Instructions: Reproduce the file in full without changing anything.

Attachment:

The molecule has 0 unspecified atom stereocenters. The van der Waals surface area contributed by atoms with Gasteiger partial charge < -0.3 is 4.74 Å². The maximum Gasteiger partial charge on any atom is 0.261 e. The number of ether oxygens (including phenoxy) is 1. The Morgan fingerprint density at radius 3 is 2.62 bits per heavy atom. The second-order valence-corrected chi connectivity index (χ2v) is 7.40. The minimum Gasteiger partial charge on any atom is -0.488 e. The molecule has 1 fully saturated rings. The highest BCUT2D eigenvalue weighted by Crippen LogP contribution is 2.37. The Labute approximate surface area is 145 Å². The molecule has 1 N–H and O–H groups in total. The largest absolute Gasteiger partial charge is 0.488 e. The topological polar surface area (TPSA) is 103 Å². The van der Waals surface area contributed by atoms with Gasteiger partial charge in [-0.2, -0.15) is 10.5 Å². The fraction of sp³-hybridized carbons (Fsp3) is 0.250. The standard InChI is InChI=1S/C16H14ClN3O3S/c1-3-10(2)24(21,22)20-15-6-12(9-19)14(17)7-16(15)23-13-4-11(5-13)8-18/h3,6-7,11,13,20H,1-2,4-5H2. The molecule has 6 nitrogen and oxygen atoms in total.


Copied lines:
The molecule has 0 unspecified atom stereocenters. The van der Waals surface area contributed by atoms with Gasteiger partial charge < -0.3 is 4.74 Å². The maximum Gasteiger partial charge on any atom is 0.261 e. The number of ether oxygens (including phenoxy) is 1. The Morgan fingerprint density at radius 3 is 2.62 bits per heavy atom. The second-order valence-corrected chi connectivity index (χ2v) is 7.40. The minimum Gasteiger partial charge on any atom is -0.488 e. The molecule has 1 fully saturated rings. The highest BCUT2D eigenvalue weighted by Crippen LogP contribution is 2.37. The Labute approximate surface area is 145 Å². The molecule has 1 N–H and O–H groups in total. The largest absolute Gasteiger partial charge is 0.488 e. The topological polar surface area (TPSA) is 103 Å². The van der Waals surface area contributed by atoms with Gasteiger partial charge in [-0.2, -0.15) is 10.5 Å². The fraction of sp³-hybridized carbons (Fsp3) is 0.250. The standard InChI is InChI=1S/C16H14ClN3O3S/c1-3-10(2)24(21,22)20-15-6-12(9-19)14(17)7-16(15)23-13-4-11(5-13)8-18/h3,6-7,11,13,20H,1-2,4-5H2. The molecule has 6 nitrogen and oxygen atoms in total.